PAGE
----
Volatility & Momentum
Anyone who’s had money in the markets long enough knows that markets go through periods of relative calm and other periods of stormy & choppy waters. At the core, these movements are driven by momentum of “fear” and “greed” aggregated across all investors in the market – and investors in a given stock. To make rational decisions, it’s critical for individual investors to have a pulse on this volatility, and so the markets have developed some tools.
VIX and IV
At the market level, one of the most widely used indicators of volatility is the “Volatility Index” captured by the “Volatility Index eXchange” or VIX. VIX is a forward looking index that looks at near term expiration options being traded on the S&P 500 and gauges the overall implied volatility of the market. As the overall market waters get choppy, the VIX goes up, and as things get more calm – it comes down. VIX is published only for the S&P 500 index.
Likewise, for individual stocks, there is an indicator called “Implied Volatility” that purports to show volatility (and expected moves) of an individual stock based on the outstanding options contracts for that stock. In theory, this is a useful way to gauge sentiment on the stock and predict where it may move in the near future, but in practice – it has some flaws.
The problem with IV
One major problem with implied volatility is that it doesn’t properly separate underlying market volatility from risk specifically associated with that particular asset. This can lead to false positive or false negative conclusions of an equity based on signals that actually tie to the broader market and not the stock itself.
Another limitation of implied volatility is that it assumes that upside and downside potential are equal. In other words, it can show that underlying sentiment predicts a stock will move a small amount or a larger amount in either direction – but if underlying sentiment has a bias to the upside or downside, this will not be shown.
As our machine learning algorithms crunch through over 500,000 options trades every day – they draw conclusions about underlying volatility of each stock in a more precise metric we call VVOL. Like Implied Volatility, VVOL is inferring the volatility of a stock based on the underlying options trades – but unlike Implied Volatility, VVOL is able to separate macro-market signal from sentiment signal on the underlying asset. I.e., VVOL is a more accurate indicator of implied volatility in that stock – not a mixed sentiment of volatility on that stock and the market. VVOL can range from 1 to 100. Each value is associated with expected move of the asset to the upside or downside and different standard deviation to the upside and downside.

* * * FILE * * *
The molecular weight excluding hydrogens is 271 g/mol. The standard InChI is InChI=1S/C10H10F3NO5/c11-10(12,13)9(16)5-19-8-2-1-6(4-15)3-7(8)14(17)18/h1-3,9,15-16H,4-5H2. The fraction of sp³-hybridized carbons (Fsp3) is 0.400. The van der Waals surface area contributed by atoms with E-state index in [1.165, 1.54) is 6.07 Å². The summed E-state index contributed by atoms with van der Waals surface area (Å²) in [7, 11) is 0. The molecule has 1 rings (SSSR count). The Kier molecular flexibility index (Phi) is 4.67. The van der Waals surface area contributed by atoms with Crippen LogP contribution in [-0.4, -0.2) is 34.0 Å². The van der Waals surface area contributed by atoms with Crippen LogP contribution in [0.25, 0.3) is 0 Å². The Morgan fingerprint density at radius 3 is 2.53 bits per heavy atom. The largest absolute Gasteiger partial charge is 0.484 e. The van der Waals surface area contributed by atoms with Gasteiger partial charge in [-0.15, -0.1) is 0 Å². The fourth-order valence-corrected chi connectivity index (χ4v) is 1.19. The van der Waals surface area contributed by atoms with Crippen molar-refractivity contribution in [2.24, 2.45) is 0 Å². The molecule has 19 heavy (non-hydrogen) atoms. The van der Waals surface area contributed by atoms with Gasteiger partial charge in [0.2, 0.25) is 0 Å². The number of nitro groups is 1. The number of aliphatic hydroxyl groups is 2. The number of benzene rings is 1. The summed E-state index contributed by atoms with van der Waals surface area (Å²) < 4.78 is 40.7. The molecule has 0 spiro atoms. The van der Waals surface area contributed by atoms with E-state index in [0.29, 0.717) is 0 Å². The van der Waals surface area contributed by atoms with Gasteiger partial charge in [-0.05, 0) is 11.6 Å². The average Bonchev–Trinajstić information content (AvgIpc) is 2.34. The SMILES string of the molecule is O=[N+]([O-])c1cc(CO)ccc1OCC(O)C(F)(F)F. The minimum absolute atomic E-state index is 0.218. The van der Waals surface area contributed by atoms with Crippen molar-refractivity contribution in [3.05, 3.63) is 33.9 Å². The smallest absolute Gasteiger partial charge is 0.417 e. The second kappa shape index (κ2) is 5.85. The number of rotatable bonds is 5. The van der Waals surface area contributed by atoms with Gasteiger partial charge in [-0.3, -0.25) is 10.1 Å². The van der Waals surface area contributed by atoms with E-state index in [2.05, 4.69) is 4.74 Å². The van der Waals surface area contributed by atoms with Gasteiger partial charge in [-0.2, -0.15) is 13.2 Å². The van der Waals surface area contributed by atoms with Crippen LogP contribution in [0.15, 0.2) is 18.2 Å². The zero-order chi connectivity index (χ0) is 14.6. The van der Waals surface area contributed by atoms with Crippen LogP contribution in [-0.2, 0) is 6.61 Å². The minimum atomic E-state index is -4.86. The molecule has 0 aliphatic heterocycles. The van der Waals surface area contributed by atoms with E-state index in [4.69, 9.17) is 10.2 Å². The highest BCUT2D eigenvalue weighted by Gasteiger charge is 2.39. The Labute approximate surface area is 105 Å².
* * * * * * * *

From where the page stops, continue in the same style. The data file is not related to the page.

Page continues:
Beyond pure volatility, our algorithms are able to see directionality in the sentiment of options trades. LIkewise, VVOL not only shows the expected move of a stock, it will also show whether there is a bias to the upside or downside in the market sentiment. If there is a bias to the upside, VVOL will show higher potential upside move than downside, and vice versa – if there is a bias to the downside, VVOL will show a higher potential downside move than upside.
The power of VVOL vs IV
In the Kosha dashboard, investors are able to see the market standard Implied Volatility indicator next to our proprietary VVOL metric. Differences in these indicate pricing flaws in the equities – and enable opportunities to make better buy / sell / hold decisions on the stock, or to execute direct arbitrage moves on the mispriced underlying options.
This is the power of VVOL – and Kosha’s ability to take the pulse of the market to give more accurate prediction on equity direction than Implied Volatility can by itself.
We put together a short video explaining how Kosha works in more detail. If you watched it, you saw how Kosha vastly outperformed the market on a model portfolio of 10 household name equities. If you haven’t seen the video yet – you can watch it here: